At right 6 first-year residents in Phelps’ residency program.
In the 1960s and early 1970s, the medical needs of the underserved population in Ossining were met by a much-loved Phelps Memorial Hospital physician named Dr. George Hill, who had a medical practice on Spring Street. Dr. Hill was known for his selfless acts, such as annually offering free physical exams to children who were going to summer camp. When he passed away in 1972, his colleague, Dr. Bradley Gordon, recognized that Dr. Hill’s absence would create an unmet need in the community and thought it would be a good idea to open a free clinic. Thus, Ossining Open Door was established, providing free medical care on Tuesday and Thursday evenings in the basement of the First Baptist Church.
In 1974, Dr. Bruce Heckman joined the Phelps medical staff and became medical director of Ossining Open Door, a position he would hold for 17 years. Dr. Heckman served for many years on the Phelps Board of Directors and he was instrumental in the founding of Phelps Hospice for which he is still medical director.
Lucy Cioffiro Engelhardt, Phelps Vice President of Nursing, remembers the early days in the church basement when she was a Phelps nurse and an Open Door clinic volunteer. Her assignment was to follow all the patients who might have hypertension. There was no equipment at the clinic, so the nurses and doctors brought whatever they needed in their medical bags. “At first, only five or ten people would come to see us,” recalls Engelhardt, “but soon the numbers grew to 20 or 30 at a time. People began to understand that it was a place where they could come and be safe.”
Free health clinics such as the early Ossining Open Door were common in the ‘60s and early ‘70s, until New York State began to require licensing for such facilities. Dr. Heckman and Open Door’s first administrator, Marge Griesmer, worked together and obtained the necessary license.
Expansion began. When a wealthy Ossining resident asked his housekeeper where she thought he should contribute some of the money he had gained on the stock market, she said, “Ossining Open Door,” and he listened. That contribution enabled the purchase of the building at 165 Main Street, where Ossining Open Door is still located today. At first, the clinic occupied the front of the first floor and leased the back portion to Phelps’ mental health services, but it wasn’t long before Open Door occupied all three floors of the building.
Open Door’s first internal medicine physician, Dr. Steven Koval, transformed it from a clinic into a real medical practice, which continued to grow. More Phelps doctors and nurses joined Open Door’s staff. “From the very beginning,” says Dr. Heckman, “all of the physicians associated with Open Door in Ossining and Sleepy Hollow have been members of Phelps Memorial Hospital Center’s medical staff.” Today, Open Door Family Medical Centers has locations in Ossining, Sleepy Hollow, Port Chester, Mount Kisco and Brewster.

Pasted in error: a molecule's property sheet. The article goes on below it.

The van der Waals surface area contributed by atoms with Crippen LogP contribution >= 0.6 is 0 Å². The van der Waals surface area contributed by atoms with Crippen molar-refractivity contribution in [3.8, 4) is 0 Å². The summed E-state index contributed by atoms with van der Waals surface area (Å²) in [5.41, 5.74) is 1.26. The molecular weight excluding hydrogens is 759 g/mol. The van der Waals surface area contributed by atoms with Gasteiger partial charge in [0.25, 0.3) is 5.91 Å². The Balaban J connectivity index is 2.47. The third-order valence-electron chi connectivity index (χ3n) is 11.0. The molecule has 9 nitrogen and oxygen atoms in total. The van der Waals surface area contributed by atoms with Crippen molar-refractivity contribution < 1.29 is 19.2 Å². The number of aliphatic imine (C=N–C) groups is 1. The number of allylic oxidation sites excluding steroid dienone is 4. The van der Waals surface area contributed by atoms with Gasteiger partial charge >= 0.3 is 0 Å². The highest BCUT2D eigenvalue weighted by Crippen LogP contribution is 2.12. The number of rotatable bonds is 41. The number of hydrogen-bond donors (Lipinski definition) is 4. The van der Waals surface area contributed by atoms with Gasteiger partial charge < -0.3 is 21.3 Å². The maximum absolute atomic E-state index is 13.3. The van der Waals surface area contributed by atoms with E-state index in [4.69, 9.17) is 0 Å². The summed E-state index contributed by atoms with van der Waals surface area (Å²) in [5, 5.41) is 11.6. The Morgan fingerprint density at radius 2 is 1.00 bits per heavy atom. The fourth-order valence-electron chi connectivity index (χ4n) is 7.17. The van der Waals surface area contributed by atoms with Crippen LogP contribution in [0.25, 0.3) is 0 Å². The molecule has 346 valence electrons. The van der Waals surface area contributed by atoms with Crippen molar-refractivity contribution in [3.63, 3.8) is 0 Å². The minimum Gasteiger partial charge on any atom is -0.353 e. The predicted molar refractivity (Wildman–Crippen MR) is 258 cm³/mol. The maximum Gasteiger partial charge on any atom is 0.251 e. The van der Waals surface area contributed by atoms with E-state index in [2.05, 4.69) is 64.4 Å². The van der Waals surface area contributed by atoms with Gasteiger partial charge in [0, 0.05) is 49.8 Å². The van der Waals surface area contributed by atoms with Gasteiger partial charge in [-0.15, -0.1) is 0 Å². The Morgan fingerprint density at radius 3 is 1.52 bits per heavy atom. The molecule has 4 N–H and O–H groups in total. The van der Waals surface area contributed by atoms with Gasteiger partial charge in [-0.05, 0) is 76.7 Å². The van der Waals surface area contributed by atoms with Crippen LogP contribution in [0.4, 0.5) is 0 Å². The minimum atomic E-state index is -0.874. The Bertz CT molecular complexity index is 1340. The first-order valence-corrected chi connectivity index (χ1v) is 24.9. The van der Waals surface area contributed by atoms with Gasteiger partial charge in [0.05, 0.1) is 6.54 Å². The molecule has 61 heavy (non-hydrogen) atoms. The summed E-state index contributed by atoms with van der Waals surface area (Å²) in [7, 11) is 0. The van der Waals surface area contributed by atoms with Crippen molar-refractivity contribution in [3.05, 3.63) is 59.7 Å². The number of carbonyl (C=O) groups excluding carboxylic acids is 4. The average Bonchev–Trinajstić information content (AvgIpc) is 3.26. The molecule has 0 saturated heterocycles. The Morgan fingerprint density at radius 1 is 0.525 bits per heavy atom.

“Prenatal care is one of the longest and strongest partnership initiatives undertaken by Phelps and Open Door,” notes Lindsay Farrell, Open Door Family Medical Center’s President & CEO. For many years, the two have offered expectant mothers medical care and education under the NYS Department of Health Prenatal Care Assistance Program. Two obstetricians and five nurse midwives see patients at Open Door during the first 36 weeks of pregnancy; for the remaining weeks, patients come to the Prenatal Clinic at the hospital on Tuesday mornings. When Open Door midwives deliver babies at Phelps, they are backed up by physicians from Sleepy Hollow Medical Group or Westchester OB/GYN. The Open Door babies delivered at Phelps each year represent a significant percentage of the total number of deliveries at the hospital.
Ten years ago, Open Door Family Medical Centers established its Cancer Services Program. Phelps has supported this program by providing diagnostic testing and treatment in the hospital for patients who have breast or colon cancer.
Last year, Phelps and Open Door in Sleepy Hollow partnered with New York Medical College to establish a Family Medicine Residency Program – the first new family medicine residency in New York State since 1995. The program’s residents have the unique opportunity to provide care for both inpatients (at the hospital) and outpatients (at Open Door). “The partnership with Open Door is facilitating outstanding training for our residents in the outpatient setting, where they can learn to be leaders in a patient-centered medical home,” says Dr. Shantie Harkisoon, the Residency Program director. “We serve a varied group of patients – many different ages, ethnicities, economic status,” notes resident Dr. London Muse, “and that will prepare us to be well-rounded physicians.”
There is a concern across the nation that the supply of primary care physicians will not be adequate to meet the demand as baby boomers age. “The NYMC Phelps Residency Program is helping to address that concern in a significant way,” says Keith Safian, Phelps President & CEO. The six doctors who began their 3-year residency in 2012 will be joined by six more in both 2013 and 2014. From that time forward, there will be 18 residents in the program who will be learning and gaining experience at Phelps and Open Door.
Phelps Memorial Hospital Center and Open Door Family Medical Centers share a common mission – to ensure that all members of the community have access to quality healthcare. Their long-standing relationship has been one of mutual benefit – not only for the two institutions but for countless individuals in the communities they serve whose health has been enriched by the care they provide.